Two Egyptians have tested positive for the deadly H5N1 bird flu virus, a day after an Egyptian woman died of the disease, Egypt's health ministry said on Thursday.
"There are two cases today, one in Damietta and one in Menoufia... Today lab results confirmed that they are infected with bird flu," Amr Kandeel, head of communicable disease control at the health ministry, told Reuters.
The two new cases, both of whom are currently receiving treatment in hospital, bring the total number of human bird flu cases in Egypt to 41, Kandeel added.
State news agency MENA said the Menoufia case was 22-year-old Nora Aboul Abbas Mohamed, but gave no details for the second case.
On Wednesday, 25-year-old Ola Younis died of bird flu in Beni Suef province, south of Cairo, on the same day she was diagnosed as being infected with the highly pathogenic virus.
She was the 16th fatality from bird flu in Egypt.
The H5N1 virus which causes bird flu tends to lie dormant during the summer and Egyptian officials had hoped that after two years of outbreaks it would not re-occur this winter.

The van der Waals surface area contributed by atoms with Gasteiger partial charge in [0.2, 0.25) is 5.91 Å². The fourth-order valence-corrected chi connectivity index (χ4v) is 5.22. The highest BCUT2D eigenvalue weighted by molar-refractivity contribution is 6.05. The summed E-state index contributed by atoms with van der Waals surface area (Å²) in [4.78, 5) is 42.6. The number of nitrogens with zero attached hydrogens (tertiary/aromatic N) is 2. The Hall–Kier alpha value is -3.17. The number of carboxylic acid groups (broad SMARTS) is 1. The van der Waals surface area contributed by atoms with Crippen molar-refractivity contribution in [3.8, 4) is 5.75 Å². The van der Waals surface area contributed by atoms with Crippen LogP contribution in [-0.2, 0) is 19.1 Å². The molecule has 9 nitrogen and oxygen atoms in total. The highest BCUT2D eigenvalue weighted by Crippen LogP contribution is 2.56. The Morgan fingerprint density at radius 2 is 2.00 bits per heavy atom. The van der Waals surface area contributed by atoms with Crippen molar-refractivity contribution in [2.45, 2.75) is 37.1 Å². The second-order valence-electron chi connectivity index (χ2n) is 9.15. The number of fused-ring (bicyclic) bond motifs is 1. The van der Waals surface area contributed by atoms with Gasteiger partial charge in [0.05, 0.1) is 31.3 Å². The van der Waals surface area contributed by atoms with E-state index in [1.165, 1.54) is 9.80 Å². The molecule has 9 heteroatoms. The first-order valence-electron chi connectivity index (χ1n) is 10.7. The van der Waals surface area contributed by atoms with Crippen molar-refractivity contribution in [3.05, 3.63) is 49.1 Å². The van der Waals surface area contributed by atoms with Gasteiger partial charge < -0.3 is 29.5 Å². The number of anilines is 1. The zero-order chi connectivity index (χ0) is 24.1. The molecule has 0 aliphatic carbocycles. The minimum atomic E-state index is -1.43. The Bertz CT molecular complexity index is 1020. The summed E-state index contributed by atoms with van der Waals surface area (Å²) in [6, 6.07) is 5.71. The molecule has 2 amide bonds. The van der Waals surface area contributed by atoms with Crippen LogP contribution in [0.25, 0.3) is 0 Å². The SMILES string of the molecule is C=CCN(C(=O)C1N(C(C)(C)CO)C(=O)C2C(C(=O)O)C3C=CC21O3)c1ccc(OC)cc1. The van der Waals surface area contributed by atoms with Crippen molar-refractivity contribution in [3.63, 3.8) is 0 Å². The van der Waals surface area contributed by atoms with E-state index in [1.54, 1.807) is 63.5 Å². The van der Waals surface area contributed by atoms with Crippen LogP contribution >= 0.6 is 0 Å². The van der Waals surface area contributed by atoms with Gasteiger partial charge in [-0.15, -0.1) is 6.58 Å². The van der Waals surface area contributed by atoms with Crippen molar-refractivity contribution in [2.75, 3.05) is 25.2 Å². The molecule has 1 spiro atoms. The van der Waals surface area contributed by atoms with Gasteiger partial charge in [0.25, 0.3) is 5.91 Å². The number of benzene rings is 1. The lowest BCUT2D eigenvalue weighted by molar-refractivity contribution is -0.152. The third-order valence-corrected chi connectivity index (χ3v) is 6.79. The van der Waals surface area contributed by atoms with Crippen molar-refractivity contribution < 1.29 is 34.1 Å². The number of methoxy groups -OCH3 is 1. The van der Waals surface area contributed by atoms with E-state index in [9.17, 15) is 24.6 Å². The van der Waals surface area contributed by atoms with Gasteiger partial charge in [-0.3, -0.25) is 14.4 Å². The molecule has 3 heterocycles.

But John Jabbour, an official at the World Health Organization, said the new cases were not surprising.
"The agent is there... Since July we've had no human cases and many things calmed down, so people returned to dealing with live birds as usual. Since the virus is there, we expect to have human cases. It's not a surprise at all," Jabbour said.
MENA reported Thursday that veterinary authorities in Sharkia province had culled 12,000 chickens after tests found the flock had been infected with bird flu.
Most of those who have fallen ill in Egypt were reported to have had contact with sick or dead household birds, primarily in northern Egypt where the weather is cooler than in the south.
The government still finds it hard to enforce restrictions on the movement and sale of live poultry.
The death toll is the highest for any country outside Asia and could reflect the high population density in agricultural parts of Egypt.
Experts fear the bird flu virus might mutate or combine with the highly contagious seasonal influenza virus and spark a deadly pandemic which could circle the globe and kill millions.
Around five million households in Egypt depend on poultry as a main source of food and income and the government has said this makes it unlikely the disease can be eradicated.